But, I’m planning on being back. I want to shift towards sharing more links and quick tips, partly because reading the internet had become more of a 140 characters ADHD process. I’ll be writing less tutorials in the sense that I’ve been writing, but I’m planning on having much more content, just less demanding on my time. I don’t have time to write a book and no one wants to read it anyways (myself included). We just want to see cool new things and tips and quick solutions to issues. So, I’m going to be sharing a lot more links pointing to cool things and tricks. I’ve shifted from flash animation it seems to more jQuery and CMS programming and less flash. But I don’t mind too much, although I still enjoy flash immensely, many of the same things we once had to rely on plugins to achieve, we can now do with javascript. It’s really the same end result just using different technologies. So expect some snippets and quick examples rather than complete walkthroughs. I’ll focus on all things interactive (as usual) but will include a broader range of things.

On another note, I’ve started a new job (again). I’m now at The Jones Group, downtown Atlanta. The advertising industry wasn’t for me, and I’m happy to be Interactive Director at the Jones Group working on making some really cool & interactive websites! You can bet, I’ll be sharing details of them as they launch (I’ve actually got a backlog waiting already).

Video Player 4 introduces interactive playlists, social sharing and more

video player 4 hero shotI’ve been busy hardening and improving my video player lately and had so many updates for it I decided to upload it to activeden as a new file altogether. After some final bug fixes and testing it’s been approved for sale. I think it’s a huge improvement over the last video player. The video playing part is mainly the same (with a few small adjustments for better usability), but I’ve added tons to this update. It’s online at activeden for live preview and purchase.

An extensively customizable yet simple video player. Create and manage play lists for you video delivery as well as allow viewers to share and socially bookmark the video. Integrate the video into your user experience with javascript integration as well as Google Analytics tracking on the video interaction! Control functionality, layout and colors of the player easily! Plus don’t sweat the embed codes – an embed code generator included!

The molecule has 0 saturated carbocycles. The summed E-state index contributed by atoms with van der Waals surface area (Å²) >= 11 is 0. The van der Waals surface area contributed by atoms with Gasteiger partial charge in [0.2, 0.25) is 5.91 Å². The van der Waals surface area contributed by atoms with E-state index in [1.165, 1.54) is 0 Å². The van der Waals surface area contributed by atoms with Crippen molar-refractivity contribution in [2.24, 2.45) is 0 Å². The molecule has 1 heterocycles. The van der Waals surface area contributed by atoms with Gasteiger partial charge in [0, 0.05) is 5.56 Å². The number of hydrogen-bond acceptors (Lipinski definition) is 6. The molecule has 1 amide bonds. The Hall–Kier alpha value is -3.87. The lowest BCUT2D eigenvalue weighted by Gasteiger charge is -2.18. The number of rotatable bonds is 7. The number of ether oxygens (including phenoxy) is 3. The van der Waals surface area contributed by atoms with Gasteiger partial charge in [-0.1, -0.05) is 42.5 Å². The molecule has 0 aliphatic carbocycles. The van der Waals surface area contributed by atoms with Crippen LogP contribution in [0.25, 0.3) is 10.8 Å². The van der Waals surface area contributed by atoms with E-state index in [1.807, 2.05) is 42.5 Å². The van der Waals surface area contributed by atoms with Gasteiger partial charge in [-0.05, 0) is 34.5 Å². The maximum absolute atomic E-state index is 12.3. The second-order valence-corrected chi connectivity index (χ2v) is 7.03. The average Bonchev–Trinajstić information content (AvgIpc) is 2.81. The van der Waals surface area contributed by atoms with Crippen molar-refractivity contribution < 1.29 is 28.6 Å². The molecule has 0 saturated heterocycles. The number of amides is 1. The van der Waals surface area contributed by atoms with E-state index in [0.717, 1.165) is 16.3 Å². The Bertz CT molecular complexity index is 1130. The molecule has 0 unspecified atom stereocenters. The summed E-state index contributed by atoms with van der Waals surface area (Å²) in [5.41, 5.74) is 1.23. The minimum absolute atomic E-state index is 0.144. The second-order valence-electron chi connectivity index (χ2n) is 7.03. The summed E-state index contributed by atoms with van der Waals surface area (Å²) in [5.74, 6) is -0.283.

Check out the legend graphic for some views of the player and the different panes. There is the full video view, the playlist, share and detail panes. You can also view them all in fullscreen mode.

circlecube video player 4 legend

This new player has the following updates:

  • Includes an embed script generator built specifically for this video player! Embed script generator with a Live Preview!
  • Use an external xml playlist or set playlist values in flashvars settings. (No need for xml if you don’t want it)
  • Social Bookmarking with facebook, twitter, delicious, google buzz & linkedin
  • Send emails through the player to share the video with friends
  • Google Analytics Integration (event tracking) – Uses your analytics account on a per video setting in flashvars.
  • All colors fully customizable in flashvars or xml
  • Display video title and description – html content (may contain links) in the detail pane.
  • Video controls also in context menu (right-click menu)
  • Loop the video once, twice however many times you wish and even infinitely!
  • Disable tooltips completely if you wish
  • Keyboard shortcut integration! Press the space bar to pause/play the video just like in most video playback programs.
  • Volume setting cached across sessions for a better user experience
  • Double click video for fullscreen

As well as all that made version 3 video player great as well:

  • Supports flv, f4v and any container format using H.264: mp4, m4a, mov, mp4v, 3GP, 3G2.
  • All images and video loaded externally
  • Run this player without additional files, just pass in the flv path.
  • Supports most image file types: jpg, gif, png.
  • Google Analytics Integration (event tracking) – Uses your analytics account on a per video setting in flashvars.
  • Load any dimension video. Completely resizable
  • Set player width and height
  • Set video width and height
  • Full screen capabilities
  • All colors fully customizable
  • Use a preview/thumbnail image.
  • Auto play option
  • Auto load option – in case you had a bunch of video on one page you wouldn’t want them all to auto load.
  • Video scale/stretching options: none, exact, uniform, fill.
  • Javascript callback functions for loading video and finishing video playback.
  • Show/hide a big play button over the video option
  • Show/hide “vcr” video player controls or have them auto-hide
  • Advanced volume controls, click to mute or drag to desired volume. Volume fades rather than cuts.
  • Support for a logo
  • Controls auto-hide
  • Time code display in current time or elapsed time. click to toggle
  • Tooltips for controls
  • Send video files to player dynamically with javascript integration (with an html link on a page send a video to play)